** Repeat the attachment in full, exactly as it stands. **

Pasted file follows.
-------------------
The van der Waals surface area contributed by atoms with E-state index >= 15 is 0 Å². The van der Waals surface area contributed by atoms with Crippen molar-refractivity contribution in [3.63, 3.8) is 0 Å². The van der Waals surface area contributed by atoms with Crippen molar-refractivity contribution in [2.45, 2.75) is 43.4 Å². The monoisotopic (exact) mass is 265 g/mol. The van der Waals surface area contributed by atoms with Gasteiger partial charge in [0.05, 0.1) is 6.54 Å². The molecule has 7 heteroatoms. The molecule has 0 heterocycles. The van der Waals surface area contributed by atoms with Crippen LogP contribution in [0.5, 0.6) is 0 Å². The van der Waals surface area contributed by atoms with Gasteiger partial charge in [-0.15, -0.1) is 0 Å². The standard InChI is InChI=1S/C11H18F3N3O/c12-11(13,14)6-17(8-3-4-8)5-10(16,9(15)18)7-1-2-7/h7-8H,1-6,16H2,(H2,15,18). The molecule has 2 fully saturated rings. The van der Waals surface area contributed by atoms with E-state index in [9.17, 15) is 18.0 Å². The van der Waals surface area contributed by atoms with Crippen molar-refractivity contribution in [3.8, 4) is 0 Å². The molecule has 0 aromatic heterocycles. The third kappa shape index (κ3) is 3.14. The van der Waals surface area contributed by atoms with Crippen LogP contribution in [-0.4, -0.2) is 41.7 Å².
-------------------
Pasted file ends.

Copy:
The van der Waals surface area contributed by atoms with E-state index >= 15 is 0 Å². The van der Waals surface area contributed by atoms with Crippen molar-refractivity contribution in [3.63, 3.8) is 0 Å². The van der Waals surface area contributed by atoms with Crippen molar-refractivity contribution in [2.45, 2.75) is 43.4 Å². The monoisotopic (exact) mass is 265 g/mol. The van der Waals surface area contributed by atoms with Gasteiger partial charge in [0.05, 0.1) is 6.54 Å². The molecule has 7 heteroatoms. The molecule has 0 heterocycles. The van der Waals surface area contributed by atoms with Crippen LogP contribution in [0.5, 0.6) is 0 Å². The van der Waals surface area contributed by atoms with Gasteiger partial charge in [-0.15, -0.1) is 0 Å². The standard InChI is InChI=1S/C11H18F3N3O/c12-11(13,14)6-17(8-3-4-8)5-10(16,9(15)18)7-1-2-7/h7-8H,1-6,16H2,(H2,15,18). The molecule has 2 fully saturated rings. The van der Waals surface area contributed by atoms with E-state index in [9.17, 15) is 18.0 Å². The van der Waals surface area contributed by atoms with Crippen molar-refractivity contribution in [3.8, 4) is 0 Å². The molecule has 0 aromatic heterocycles. The third kappa shape index (κ3) is 3.14. The van der Waals surface area contributed by atoms with Crippen LogP contribution in [-0.4, -0.2) is 41.7 Å².